Dr. Carey A. Reams, a pioneer in growing nutrient-dense food, said that the Bible is the best health book ever written. We need to go to God’s Word to find out what we should eat. So what does it tell us?
In Psalm 103:5, it says of God that He "satisfieth thy mouth with good things; so that thy youth is renewed like the eagle’s." Notice what it says: "good things". I don’t believe that means mineral supplements, or low-quality lettuce. "Good things" means food that is high in minerals and nutrition, high in antioxidants and good fats, and well-built because it received good nutrition while it was growing.
This passage tells us that God satisfies our mouths with good things so that our youth is renewed like the eagle’s. What does that mean? Periodically, an eagle will go off to a secluded spot and molt. Its claws and feathers drop out, and are replaced with new ones. When it comes back, it looks like a new eagle, even though it may be many years old. That eagle can even live up to 50 years of age.
In the same way, our bodies are constantly rebuilding themselves. Every six months, if your body is working right, your system replaces every cell. It has to replace that cell with something. If you are eating garbage, your cell will be replaced with one made from garbage. In order for your youth to be renewed like the eagle’s, you need to consume "good things"–nutrient-dense foods.
Low-mineral food is, according to Dr. Arden Andersen, garbage. He said: "Insects are Nature’s garbage crew… God designed insects to take out that which is not fit to eat. But we’re smarter than God, right? So we kill the garbage crew, and we consume the garbage, and then we wonder why we’re sick…" (Quoted from memory, probably somewhat paraphrased)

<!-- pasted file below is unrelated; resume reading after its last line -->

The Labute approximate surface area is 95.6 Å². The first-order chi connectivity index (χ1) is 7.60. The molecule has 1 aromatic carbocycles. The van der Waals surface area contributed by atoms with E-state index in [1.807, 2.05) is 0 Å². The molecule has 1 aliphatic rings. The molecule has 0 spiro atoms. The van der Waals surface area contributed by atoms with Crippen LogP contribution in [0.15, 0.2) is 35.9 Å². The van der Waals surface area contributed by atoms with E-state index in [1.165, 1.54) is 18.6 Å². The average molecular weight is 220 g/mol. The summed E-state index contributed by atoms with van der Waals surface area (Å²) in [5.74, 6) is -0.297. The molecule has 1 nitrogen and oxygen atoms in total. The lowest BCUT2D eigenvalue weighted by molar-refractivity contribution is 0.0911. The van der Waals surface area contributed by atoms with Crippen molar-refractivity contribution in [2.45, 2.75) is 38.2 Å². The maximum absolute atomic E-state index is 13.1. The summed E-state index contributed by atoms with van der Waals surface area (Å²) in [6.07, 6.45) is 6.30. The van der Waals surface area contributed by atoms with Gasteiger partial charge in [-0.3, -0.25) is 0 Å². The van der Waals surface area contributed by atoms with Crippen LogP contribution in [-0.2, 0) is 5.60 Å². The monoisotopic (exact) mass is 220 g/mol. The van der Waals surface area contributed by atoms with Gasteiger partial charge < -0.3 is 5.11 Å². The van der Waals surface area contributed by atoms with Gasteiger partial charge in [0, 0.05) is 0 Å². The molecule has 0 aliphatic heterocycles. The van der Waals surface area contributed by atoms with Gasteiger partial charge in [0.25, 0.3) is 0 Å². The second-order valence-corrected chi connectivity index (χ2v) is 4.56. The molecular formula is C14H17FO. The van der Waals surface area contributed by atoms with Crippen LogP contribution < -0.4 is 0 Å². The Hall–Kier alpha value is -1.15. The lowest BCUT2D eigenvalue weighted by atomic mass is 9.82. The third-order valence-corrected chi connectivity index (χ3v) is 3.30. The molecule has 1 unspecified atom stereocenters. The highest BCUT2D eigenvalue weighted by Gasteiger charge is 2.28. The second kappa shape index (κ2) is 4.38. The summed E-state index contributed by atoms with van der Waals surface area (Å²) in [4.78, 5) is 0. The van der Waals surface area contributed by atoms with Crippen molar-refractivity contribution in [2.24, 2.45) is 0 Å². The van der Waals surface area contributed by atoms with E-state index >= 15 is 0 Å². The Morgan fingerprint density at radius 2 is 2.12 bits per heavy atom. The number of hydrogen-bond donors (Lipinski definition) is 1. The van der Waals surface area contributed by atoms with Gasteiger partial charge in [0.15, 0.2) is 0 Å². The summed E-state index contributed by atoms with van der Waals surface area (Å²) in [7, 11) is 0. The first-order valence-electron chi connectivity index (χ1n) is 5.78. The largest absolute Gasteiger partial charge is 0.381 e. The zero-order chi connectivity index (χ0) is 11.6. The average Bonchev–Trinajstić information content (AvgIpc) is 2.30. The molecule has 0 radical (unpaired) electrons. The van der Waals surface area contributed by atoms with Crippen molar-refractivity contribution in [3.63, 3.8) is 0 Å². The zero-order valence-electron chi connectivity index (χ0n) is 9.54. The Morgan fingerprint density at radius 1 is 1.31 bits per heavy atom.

So, should we take mineral supplements and re-mineralize our food with things like blackstrap molasses? Of course, if you need to. If you’ve been eating garbage for forty years, you’re going to be mineral-deficient, so it makes sense to take supplements to "jump start" things and get your body back into shape. If the best peas you can find are low in minerals, then by all means, add some oil and blackstrap molasses. But if you want to have true health, you need to eat "good things", not garbage.
I suggest that everyone get a copy of the most recent edition of Nourishment Home Grown by A. F. Beddoe. (The latest one–the 2004 edition–is available from http://www.advancedideals.org/) This is a great book for the backyard gardener. It will teach you how to grow your own nutrient-dense fruits and vegetables. It also has a section with tips on how to get the best produce when shopping at the grocery store, how to add minerals to deficient food, and how to test the nutrient density of food that you grow or buy.
Another good place to look is http://www.crossroads.ws. It has a free, online e-book explaining the basics of nutrient density.
If you need a source for soil amendments to add minerals to your soil, a great place is Lancaster Ag Products (http://www.lancasterag.com/). Although they are in Lancaster County, PA, they do some shipping, so you may not actually have to go to Pennsylvania for soil amendments.
Learn what you can about nutrient-dense food. Your health depends upon it.